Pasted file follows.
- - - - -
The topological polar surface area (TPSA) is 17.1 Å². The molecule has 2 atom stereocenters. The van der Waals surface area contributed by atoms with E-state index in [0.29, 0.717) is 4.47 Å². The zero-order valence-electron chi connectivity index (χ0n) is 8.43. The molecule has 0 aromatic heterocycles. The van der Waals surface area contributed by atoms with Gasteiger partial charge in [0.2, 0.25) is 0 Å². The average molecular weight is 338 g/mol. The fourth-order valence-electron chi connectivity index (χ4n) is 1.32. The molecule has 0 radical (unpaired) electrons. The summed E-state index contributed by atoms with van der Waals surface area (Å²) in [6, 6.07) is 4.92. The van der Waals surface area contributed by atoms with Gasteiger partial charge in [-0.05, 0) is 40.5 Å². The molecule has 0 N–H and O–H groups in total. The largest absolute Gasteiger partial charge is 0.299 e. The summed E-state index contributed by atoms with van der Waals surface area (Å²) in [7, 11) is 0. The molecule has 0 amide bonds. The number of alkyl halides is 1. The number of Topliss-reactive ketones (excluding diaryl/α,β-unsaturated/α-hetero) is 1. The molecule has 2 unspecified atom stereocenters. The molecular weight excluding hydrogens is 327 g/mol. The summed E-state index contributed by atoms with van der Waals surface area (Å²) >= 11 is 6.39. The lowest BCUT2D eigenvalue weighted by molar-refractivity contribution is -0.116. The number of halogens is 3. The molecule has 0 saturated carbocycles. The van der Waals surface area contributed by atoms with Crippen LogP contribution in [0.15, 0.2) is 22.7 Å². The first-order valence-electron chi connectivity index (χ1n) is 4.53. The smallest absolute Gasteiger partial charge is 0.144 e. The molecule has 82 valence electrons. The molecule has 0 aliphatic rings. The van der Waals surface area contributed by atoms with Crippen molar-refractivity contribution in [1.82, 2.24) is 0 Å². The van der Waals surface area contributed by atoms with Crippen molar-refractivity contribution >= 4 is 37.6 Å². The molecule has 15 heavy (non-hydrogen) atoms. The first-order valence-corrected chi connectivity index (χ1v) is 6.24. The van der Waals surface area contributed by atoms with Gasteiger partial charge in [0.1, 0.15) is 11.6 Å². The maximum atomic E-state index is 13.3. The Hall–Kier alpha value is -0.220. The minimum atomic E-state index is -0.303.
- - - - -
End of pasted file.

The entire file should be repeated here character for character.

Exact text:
The topological polar surface area (TPSA) is 17.1 Å². The molecule has 2 atom stereocenters. The van der Waals surface area contributed by atoms with E-state index in [0.29, 0.717) is 4.47 Å². The zero-order valence-electron chi connectivity index (χ0n) is 8.43. The molecule has 0 aromatic heterocycles. The van der Waals surface area contributed by atoms with Gasteiger partial charge in [0.2, 0.25) is 0 Å². The average molecular weight is 338 g/mol. The fourth-order valence-electron chi connectivity index (χ4n) is 1.32. The molecule has 0 radical (unpaired) electrons. The summed E-state index contributed by atoms with van der Waals surface area (Å²) in [6, 6.07) is 4.92. The van der Waals surface area contributed by atoms with Gasteiger partial charge in [-0.05, 0) is 40.5 Å². The molecule has 0 N–H and O–H groups in total. The largest absolute Gasteiger partial charge is 0.299 e. The summed E-state index contributed by atoms with van der Waals surface area (Å²) in [7, 11) is 0. The molecule has 0 amide bonds. The number of alkyl halides is 1. The number of Topliss-reactive ketones (excluding diaryl/α,β-unsaturated/α-hetero) is 1. The molecule has 2 unspecified atom stereocenters. The molecular weight excluding hydrogens is 327 g/mol. The summed E-state index contributed by atoms with van der Waals surface area (Å²) >= 11 is 6.39. The lowest BCUT2D eigenvalue weighted by molar-refractivity contribution is -0.116. The number of halogens is 3. The molecule has 0 saturated carbocycles. The van der Waals surface area contributed by atoms with Crippen LogP contribution in [0.15, 0.2) is 22.7 Å². The first-order valence-electron chi connectivity index (χ1n) is 4.53. The smallest absolute Gasteiger partial charge is 0.144 e. The molecule has 82 valence electrons. The molecule has 0 aliphatic rings. The van der Waals surface area contributed by atoms with Crippen molar-refractivity contribution in [1.82, 2.24) is 0 Å². The van der Waals surface area contributed by atoms with Crippen molar-refractivity contribution >= 4 is 37.6 Å². The molecule has 15 heavy (non-hydrogen) atoms. The first-order valence-corrected chi connectivity index (χ1v) is 6.24. The van der Waals surface area contributed by atoms with Gasteiger partial charge in [0.1, 0.15) is 11.6 Å². The maximum atomic E-state index is 13.3. The Hall–Kier alpha value is -0.220. The minimum atomic E-state index is -0.303.